Friday, 29 January 2010

Steel House, Tothill Street SW1

I'm at a bit of a loss as to what to make of Steel House. When I first saw it I mentally wrote it off as a cheaply-built 1970s government department that had been clad in stone at the insistence of the planners, but in fact is was designed in 1936 by the respected firm of Burnet, Lorne & Tait. When you look, you see the uprights between the windows are recessed and moulded in a very 1930s way.
The facade is sprinkled with figures of Greek gods in stone, which gives a very rich impression but when you look harder you notice that there are only three designs. Was that in the interests of economy or was it some sort of statement?

The figures are of Vulcan, god of fire, appropriately for Steel House, Atlas carrying the world on his shoulders and Hercules killing the two-headed snake Lados (thanks to Capability Bowes for that identification).
I have drawn a complete blank over the maker, however. They are, frankly, not terribly good anyway.

Tuesday, 26 January 2010

Norway House, Cockspur Street SW1

Norway House was converted into the Norwegian Chamber of Commerce in 1920 by an architect from Stavanger called J.T. Westbye. It is pure historicist nationalism, using Norwegian granite and made-up Nordic details to hark back to a non-existent national architecture. As in Finland, architecture was seen as part of the process of separation from a foreign power, in this case Denmark.
Above the door is a statue of St Olaf, the first king of a united Christian Norway. It is by Gustav Laerum, a sculptor who is better known for satirical drawings.

Monday, 25 January 2010

Norway House, Cockspur Street SW1

When architects Metcalfe and Greig were designing 21-24 Cockspur Street as war broke out in 1914 there was no tenant for the building, so the carving on the front had to be generic Edwardian aspirational rather than illustrating the particular genius of the occupants. Louis Fitz (sic) Roselieb, the son of a sculptor from Hanover who had become a naturalised Briton, was brought in to do the job.
By the end of the War to End War, Roselieb had changed his name to Louis Frederick Roslyn and shortly afterwards the building got a facelift to transform it into Norway House.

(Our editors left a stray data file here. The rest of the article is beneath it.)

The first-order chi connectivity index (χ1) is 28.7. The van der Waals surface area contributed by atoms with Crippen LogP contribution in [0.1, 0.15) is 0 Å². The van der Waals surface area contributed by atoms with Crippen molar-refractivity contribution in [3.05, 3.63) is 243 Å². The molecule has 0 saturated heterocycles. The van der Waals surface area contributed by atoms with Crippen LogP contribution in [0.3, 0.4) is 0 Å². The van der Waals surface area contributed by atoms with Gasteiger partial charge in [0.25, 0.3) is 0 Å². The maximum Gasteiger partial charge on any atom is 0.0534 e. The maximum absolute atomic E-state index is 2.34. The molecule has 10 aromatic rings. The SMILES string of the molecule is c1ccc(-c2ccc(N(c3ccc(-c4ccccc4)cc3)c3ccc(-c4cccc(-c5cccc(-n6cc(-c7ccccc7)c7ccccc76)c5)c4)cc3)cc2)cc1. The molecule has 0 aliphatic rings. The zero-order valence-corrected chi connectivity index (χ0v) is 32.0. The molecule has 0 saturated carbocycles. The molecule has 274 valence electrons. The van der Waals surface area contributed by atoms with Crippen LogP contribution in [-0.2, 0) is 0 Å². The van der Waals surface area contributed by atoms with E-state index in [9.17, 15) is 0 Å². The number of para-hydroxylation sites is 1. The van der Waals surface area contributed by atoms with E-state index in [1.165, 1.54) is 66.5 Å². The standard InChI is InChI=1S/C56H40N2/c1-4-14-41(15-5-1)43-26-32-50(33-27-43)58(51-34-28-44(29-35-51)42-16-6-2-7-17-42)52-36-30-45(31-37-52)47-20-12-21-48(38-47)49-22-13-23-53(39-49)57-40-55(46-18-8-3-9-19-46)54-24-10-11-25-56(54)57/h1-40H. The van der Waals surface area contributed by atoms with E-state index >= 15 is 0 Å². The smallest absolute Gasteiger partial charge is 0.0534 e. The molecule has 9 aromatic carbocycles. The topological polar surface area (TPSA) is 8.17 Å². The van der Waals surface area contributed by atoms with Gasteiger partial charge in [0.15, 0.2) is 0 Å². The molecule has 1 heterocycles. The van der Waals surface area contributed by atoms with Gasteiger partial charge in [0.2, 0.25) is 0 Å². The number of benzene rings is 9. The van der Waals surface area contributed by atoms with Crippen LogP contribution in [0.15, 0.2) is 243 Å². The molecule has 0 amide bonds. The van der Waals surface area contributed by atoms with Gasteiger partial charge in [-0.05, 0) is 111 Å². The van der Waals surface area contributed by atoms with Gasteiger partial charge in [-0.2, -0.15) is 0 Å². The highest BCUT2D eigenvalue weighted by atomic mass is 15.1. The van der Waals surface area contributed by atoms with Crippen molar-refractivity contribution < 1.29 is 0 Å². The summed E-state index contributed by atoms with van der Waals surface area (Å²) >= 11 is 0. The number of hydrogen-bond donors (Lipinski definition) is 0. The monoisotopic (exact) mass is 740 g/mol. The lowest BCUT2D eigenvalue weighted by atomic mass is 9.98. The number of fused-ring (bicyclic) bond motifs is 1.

Luckily, they left Roslyn's fine work untouched.
From left to right:
Commerce. A naked figure weighs out gold coins, with figures behind presenting goods to exotic foreign monarchs.
Transport. A substantially-built woman holds a steam locomotive, as ocean liners sweep over the waters behind.
Industry. A woman spins, sitting on a stool carved into a sphinx. Behind, a forest of factory chimneys belch smoke.
Communications. Mercury sits on a wall, holding a globe in one hand and his caduceus in the other. Behind, a Greek galley.
I will post the Norwegian alterations later.

Monday, 18 January 2010

Stationers' Hall, Ave Maria Lane EC4

Stationers' Hall is one of those secluded yards that make the City of London so attractive. The hall was rebuilt after the Fire and rebuilt on the existing footprint by Robert Mylne in 1800, who included these attractive panels in Coade stone.
The panels include four chubby little boys representing the seasons and their associated signs of the Zodiac. First is Spring, with Aries the ram, then Summer with Cancer the crab, Autumn with Libra the scales and Winter with Capricorn the goat.
The other panels have a fan with a lion's head and an urn with griffons. They don't seem to be particularly associated with the Stationers, so perhaps Mylne just popped round to Coade's Artificial Manufactory in Lambeth and ordered some designs out of the catalogue.

Tuesday, 12 January 2010

Saville Theatre, Shaftesbury Avenue WC2 (now Odeon Covent Garden)

High on the plain brick facade of the Saville Theatre in 1931, Gilbert Bayes placed these medallions representing Art through the Ages, as a counterpoint to Drama through the Ages on the frieze below. The sequence starts with Egyptian Art, represented by King Tut, and finishes with the Victorian Period, a largish gent with a monocle and a topper. What school of art is represented by Pompadour is a bit of a mystery - the Art of Hairdressing, perhaps.

Thursday, 7 January 2010

Southwark Bridge SE1

The pedestrian underpass at the south end of Southwark Bridge has been considerably brightened up by a line of engraved slates by Richard Kindersley depicting the old Frost Fairs that were held whenever the Thames froze over.
The engravings consist of a map with pictures of the stalls and Londoners falling over. The words are from various pamphlets printed on the ice.
The Frost Fairs came to an end when the climate warmed up a bit and Old London Bridge was demolished allowing free water flow. Eventually, the arrival of the power stations made absolutely sure the water would never cool down enough to freeze ever again. A pity.

Friday, 1 January 2010

80 Fetter Lane, EC4

The firm of Treadwell and Martin was one of those Division Two architects who never got the chance to build anything really big, but who nevertheless made a substantial contribution to London's streetscape with a large number of offices and pubs that always entertain.
At 80 Fetter Lane, built as part of Buchanan's Distillery, the firm adopted a rather jolly Dutch style with Art Nouveau leanings, very appropriate for gin. It was built in 1902 and Treadwell and Martin brought in their favourite architectural carvers, Daymond & Son, to produce a load of leafy volutes and, right at the top, a pair of stylish caryatids telemones or atlantes holding up a pediment with a shell. The caryatids telemones are perched uncomfortably on top of very narrow attached columns. Also they are very young for telemones, which are usually heavily bearded because they represent Atlas holding up the Earth.